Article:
We think that appalling and we have a nice early nomination for our HR awards in 2019. But, we’re going to press on with developing a protocol and just for fun, we prepared one which the GM Carey McIntyre should have little trouble agreeing to, because it’s based upon how they like to do business now. It’s a joke of course, but doesn’t it damn them.

We file our first dispute of the year with Snowy Valleys Council

Section 354D is a real nuisance to merged councils, isn’t it? An indefinite protection on “entitlements” of employees that existed at the time of merger that Snowy Valleys didn’t really like.

And trying to hide behind the suspicious loss of documentation from the former Tumbarumba demonstrating that this was an agreement between the GM and the employee, they heavied a member of ours to stop paying the full costs of an associate diploma. More suspicious was that even documents and emails existing at Snowy Valleys supporting this continued arrangement have gone missing as well.

It was a relatively simple matter for us to contact the former GM at Tumbarumba and provide evidence to the Council, something that SVC didn’t bother to do. That would have been a good start, before the heavying.

It doesn’t matter about the politics of merged organisations, an entitlement is an entitlement. More next month.

NSW Government doesn’t understand why they lost the High Court case

When the Full Bench of the High Court smashed the NSW Government in a unanimous judgment of the seven members on 29 January, they found that the steps the government had taken to slash the amount of money third-party campaigners could spend in elections were unconstitutional. That means, it was not legally available to the Government because of provisions in the Australian Constitution.

But, that stinging rebuke, that it was fundamentally unlawful, didn’t penetrate the members of the Government, who still blissfully continue refusing to use the word “unlawful” when they described their disappointment. This is extraordinary because this is the second time this has happened to this government. Pay attention you lot, it’s unlawful and unconstitutional, and now you’ve done it twice! So much for the learning curve.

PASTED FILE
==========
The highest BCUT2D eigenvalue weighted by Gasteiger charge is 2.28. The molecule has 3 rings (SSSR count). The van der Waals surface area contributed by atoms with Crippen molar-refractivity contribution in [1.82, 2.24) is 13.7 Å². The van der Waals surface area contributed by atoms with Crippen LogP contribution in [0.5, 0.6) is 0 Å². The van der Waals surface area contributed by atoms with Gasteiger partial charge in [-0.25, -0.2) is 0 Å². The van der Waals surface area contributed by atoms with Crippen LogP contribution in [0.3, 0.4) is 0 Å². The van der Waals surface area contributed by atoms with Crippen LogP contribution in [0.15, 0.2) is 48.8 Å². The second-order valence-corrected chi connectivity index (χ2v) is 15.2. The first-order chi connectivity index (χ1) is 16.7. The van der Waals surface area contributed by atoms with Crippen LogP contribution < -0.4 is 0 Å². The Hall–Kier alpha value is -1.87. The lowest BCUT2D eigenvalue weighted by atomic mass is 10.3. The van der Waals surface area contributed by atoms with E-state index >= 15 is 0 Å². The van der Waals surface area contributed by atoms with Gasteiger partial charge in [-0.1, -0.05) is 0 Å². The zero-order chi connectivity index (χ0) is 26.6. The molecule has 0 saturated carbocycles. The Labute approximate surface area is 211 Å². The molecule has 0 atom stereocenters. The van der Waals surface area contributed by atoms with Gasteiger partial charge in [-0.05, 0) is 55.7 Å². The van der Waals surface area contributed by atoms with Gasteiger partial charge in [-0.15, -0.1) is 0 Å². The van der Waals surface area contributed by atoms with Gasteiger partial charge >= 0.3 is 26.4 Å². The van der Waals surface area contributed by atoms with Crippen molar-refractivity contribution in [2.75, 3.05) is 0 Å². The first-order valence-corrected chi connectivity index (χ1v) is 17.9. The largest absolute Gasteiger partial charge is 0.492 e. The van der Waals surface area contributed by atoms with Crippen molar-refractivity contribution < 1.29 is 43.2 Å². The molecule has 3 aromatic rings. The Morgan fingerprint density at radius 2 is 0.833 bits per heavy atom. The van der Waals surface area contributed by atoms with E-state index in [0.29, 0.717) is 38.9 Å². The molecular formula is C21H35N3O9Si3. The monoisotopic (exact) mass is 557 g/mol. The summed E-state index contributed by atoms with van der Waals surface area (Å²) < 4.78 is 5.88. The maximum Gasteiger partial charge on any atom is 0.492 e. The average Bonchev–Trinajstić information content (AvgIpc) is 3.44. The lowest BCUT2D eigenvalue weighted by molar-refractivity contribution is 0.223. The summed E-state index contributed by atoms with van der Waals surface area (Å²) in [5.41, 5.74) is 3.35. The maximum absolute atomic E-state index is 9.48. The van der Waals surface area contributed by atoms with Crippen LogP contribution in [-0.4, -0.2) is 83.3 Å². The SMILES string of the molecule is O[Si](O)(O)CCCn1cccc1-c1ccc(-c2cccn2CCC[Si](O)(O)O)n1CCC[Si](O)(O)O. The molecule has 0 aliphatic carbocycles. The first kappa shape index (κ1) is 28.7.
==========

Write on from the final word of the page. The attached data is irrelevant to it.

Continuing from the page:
NSW Treasurer Dominic Perrottet in the Sydney Morning Herald on 30 January said the government was “disappointed” and “unions will now have the ability to exercise free rein on spending the members’ dues - without giving them a say - on wall-to wall advertising during the NSW election campaign.

The purpose of our legislation was to clean up politics. The government believes elections should be free and fair, not bought with out-of-control spending by unions and other third parties”.

Given that they can spend $11 million themselves, that really is arrant nonsense but I’m sorry Dominic, it was unlawful. You can be as disappointed as you like, but it was against the law.

Similarly, John Barilaro, leader of the National Party in an approach to members and supporters lamented “The Unions have won”.

I’ve just received word that the High Court has blocked our efforts to rein in the vast amount of money Labor’s unions and third-party campaigners like GetUp can spend on election campaigns. It’s terrible news.

I am worried we won’t be able to keep up with a negative impact of this new spending that will be coming into our election. We are mere weeks away from the State Election and unions have just scored a major victory.”

Hey John, it was unlawful. It was illegal. It was thrown out because it was unconstitutional. That’s a level of denial comparable to the Nats’ denial of the evidence of climate change.

And finally, by regulation, the Government has now re-introduced the cap that existed prior to their unlawful legislation of $1.228 million, with no restrictions on the amount of money a number of third-party campaigners can pull together to participate in the democratic process. Now that complies of the Constitution.